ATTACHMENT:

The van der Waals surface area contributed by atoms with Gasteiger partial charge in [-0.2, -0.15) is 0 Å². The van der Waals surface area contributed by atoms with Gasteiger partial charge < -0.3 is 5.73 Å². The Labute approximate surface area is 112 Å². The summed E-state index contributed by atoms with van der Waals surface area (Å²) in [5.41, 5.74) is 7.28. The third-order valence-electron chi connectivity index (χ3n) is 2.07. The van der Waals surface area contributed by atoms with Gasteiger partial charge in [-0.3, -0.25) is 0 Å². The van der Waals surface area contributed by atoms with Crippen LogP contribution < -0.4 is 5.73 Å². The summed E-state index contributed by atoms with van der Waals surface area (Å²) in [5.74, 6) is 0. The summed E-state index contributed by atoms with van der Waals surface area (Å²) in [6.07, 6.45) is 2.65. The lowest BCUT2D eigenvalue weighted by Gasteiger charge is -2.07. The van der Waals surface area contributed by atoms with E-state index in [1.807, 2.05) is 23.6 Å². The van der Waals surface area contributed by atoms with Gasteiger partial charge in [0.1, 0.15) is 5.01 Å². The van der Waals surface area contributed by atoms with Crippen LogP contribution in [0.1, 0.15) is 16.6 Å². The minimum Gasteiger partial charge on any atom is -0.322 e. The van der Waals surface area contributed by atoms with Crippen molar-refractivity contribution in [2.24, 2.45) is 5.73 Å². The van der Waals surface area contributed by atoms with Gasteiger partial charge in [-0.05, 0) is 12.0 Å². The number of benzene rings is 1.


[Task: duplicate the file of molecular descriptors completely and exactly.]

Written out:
The van der Waals surface area contributed by atoms with Gasteiger partial charge in [-0.2, -0.15) is 0 Å². The van der Waals surface area contributed by atoms with Gasteiger partial charge < -0.3 is 5.73 Å². The Labute approximate surface area is 112 Å². The summed E-state index contributed by atoms with van der Waals surface area (Å²) in [5.41, 5.74) is 7.28. The third-order valence-electron chi connectivity index (χ3n) is 2.07. The van der Waals surface area contributed by atoms with Gasteiger partial charge in [-0.3, -0.25) is 0 Å². The van der Waals surface area contributed by atoms with Crippen LogP contribution < -0.4 is 5.73 Å². The summed E-state index contributed by atoms with van der Waals surface area (Å²) in [5.74, 6) is 0. The summed E-state index contributed by atoms with van der Waals surface area (Å²) in [6.07, 6.45) is 2.65. The lowest BCUT2D eigenvalue weighted by Gasteiger charge is -2.07. The van der Waals surface area contributed by atoms with E-state index in [1.807, 2.05) is 23.6 Å². The van der Waals surface area contributed by atoms with Gasteiger partial charge in [0.1, 0.15) is 5.01 Å². The van der Waals surface area contributed by atoms with Crippen LogP contribution in [0.1, 0.15) is 16.6 Å². The minimum Gasteiger partial charge on any atom is -0.322 e. The van der Waals surface area contributed by atoms with Crippen molar-refractivity contribution in [2.24, 2.45) is 5.73 Å². The van der Waals surface area contributed by atoms with Gasteiger partial charge in [-0.05, 0) is 12.0 Å². The number of benzene rings is 1.